A flour portion of milled wheat grain contains a substantial amount of endosperm, which includes high amounts of materials that have desired nutritional value, including proteins (e.g., gluten), starches, etc. For many flour and dough products, these proteins and starches should not be damage, e.g., denatured or otherwise inactivated, because such proteins and starches, etc., may be desired components of a wheat flour or wheat flour product. Because materials such as proteins and starches may be damaged if a flour portion is exposed to conditions that would inactivate enzymes contained in the flour portion, certain specific methods of the invention do not expose a flour portion to conditions that would deactivate enzymes. This feature of the invention—the ability to avoid steps of inactivating enzymes within a flour portion, which would also damage other useful materials of the flour portion—can be advantageous compared to certain other processes of preparing wheat flours that involve steps of processing to inactivate enzymes contained in endosperm. Steps of inactivating enzymes of endosperm (e.g., a flour portion) are normally performed under careful conditions that will prevent or reduce damage to materials such as protein (e.g., gluten) or starch. These steps can involve added cost and expense that can be avoided according to the invention.
Still additionally, steps of deactivating enzymes in a bran portion can be less complicated than methods of deactivating enzymes of endosperm (e.g., found in a flour portion). Wheat germ and wheat bran do not include substantial amounts of gluten-forming proteins. As such, treating a bran portion to inactivate enzymes does not involve an undue risk of protein denaturization or gluten deactivation. Thus, conditions for processing a bran portion to deactivate enzymes can be more stringent and less carefully controlled than conditions that would be used to treat a flour portion to deactivate enzymes, and such a process applied to the bran portion can require less control and less overall complication, and therefore less expensive, compared to a process applied to a flour portion.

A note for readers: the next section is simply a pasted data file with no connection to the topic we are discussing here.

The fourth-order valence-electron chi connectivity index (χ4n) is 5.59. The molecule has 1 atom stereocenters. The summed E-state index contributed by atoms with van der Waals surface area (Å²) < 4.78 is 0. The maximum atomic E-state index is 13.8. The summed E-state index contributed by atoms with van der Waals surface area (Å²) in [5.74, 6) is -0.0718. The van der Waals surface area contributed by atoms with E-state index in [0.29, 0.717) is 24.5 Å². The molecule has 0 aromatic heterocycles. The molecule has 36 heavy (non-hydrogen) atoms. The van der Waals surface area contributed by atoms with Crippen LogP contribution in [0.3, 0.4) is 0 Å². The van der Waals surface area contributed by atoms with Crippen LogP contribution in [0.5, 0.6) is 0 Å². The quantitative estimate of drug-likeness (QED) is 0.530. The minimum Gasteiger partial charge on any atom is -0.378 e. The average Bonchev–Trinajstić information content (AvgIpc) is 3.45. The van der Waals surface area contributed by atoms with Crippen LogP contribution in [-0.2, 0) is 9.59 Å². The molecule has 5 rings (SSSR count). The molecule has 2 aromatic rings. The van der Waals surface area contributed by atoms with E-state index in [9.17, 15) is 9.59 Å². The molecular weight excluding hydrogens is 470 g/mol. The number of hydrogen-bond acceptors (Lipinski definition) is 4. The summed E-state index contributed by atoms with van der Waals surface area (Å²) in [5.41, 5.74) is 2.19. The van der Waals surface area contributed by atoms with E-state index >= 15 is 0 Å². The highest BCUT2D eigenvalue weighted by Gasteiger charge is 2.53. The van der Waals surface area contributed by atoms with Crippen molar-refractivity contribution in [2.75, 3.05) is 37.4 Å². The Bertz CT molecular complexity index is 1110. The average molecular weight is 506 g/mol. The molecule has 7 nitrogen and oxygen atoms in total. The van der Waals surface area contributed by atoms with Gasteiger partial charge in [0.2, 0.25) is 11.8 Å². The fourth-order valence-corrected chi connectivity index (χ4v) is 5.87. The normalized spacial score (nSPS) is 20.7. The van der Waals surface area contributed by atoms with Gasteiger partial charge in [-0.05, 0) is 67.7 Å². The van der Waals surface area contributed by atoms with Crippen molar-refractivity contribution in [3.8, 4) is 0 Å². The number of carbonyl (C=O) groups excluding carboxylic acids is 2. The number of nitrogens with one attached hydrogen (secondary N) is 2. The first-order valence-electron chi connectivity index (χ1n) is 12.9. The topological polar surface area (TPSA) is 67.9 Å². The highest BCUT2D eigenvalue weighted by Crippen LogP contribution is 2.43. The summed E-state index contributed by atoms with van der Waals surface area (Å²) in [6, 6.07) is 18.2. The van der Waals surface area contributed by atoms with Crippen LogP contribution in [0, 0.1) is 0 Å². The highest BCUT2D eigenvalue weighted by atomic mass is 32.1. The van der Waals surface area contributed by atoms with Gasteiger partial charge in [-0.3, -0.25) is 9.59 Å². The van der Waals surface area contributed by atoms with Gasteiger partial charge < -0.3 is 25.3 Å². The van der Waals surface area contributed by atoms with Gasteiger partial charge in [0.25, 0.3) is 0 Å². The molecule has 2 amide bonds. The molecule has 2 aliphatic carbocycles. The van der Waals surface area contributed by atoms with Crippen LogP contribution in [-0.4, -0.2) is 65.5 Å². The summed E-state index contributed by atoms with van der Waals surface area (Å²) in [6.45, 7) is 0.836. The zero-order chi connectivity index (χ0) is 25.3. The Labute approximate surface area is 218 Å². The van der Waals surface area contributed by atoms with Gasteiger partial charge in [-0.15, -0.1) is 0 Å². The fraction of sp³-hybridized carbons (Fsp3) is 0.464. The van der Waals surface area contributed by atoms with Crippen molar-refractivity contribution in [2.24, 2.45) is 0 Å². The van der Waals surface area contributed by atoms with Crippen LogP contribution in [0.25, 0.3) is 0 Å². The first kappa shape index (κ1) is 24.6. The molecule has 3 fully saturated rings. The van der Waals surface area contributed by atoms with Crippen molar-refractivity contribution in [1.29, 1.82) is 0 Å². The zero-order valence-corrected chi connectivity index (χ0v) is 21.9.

According to the invention, a bran portion that has been treated to inactivate enzymes, as discussed, can be used as desired in a food product or food ingredient. An example of a food ingredient prepared according to the invention can be a whole-wheat flour prepared by treating at least some of the bran portion and re-combining the entire bran portion with a flour portion. An example of a food product prepared from such a whole-wheat flour can be a whole-wheat dough product, e.g., a refrigerated whole-wheat dough product. With at least some of the enzyme being deactivated, these flours and dough products exhibit improved stability compared to similar products prepared from whole-wheat flour that has not been treated as presently described. Exemplary amounts of deactivation of enzyme can be at least 30 percent of the total enzyme contained in the bran portion of the milled wheat grain, e.g., at least 80 percent, or even 90 or 95 percent of the total enzyme of the bran portion of the milled wheat grain.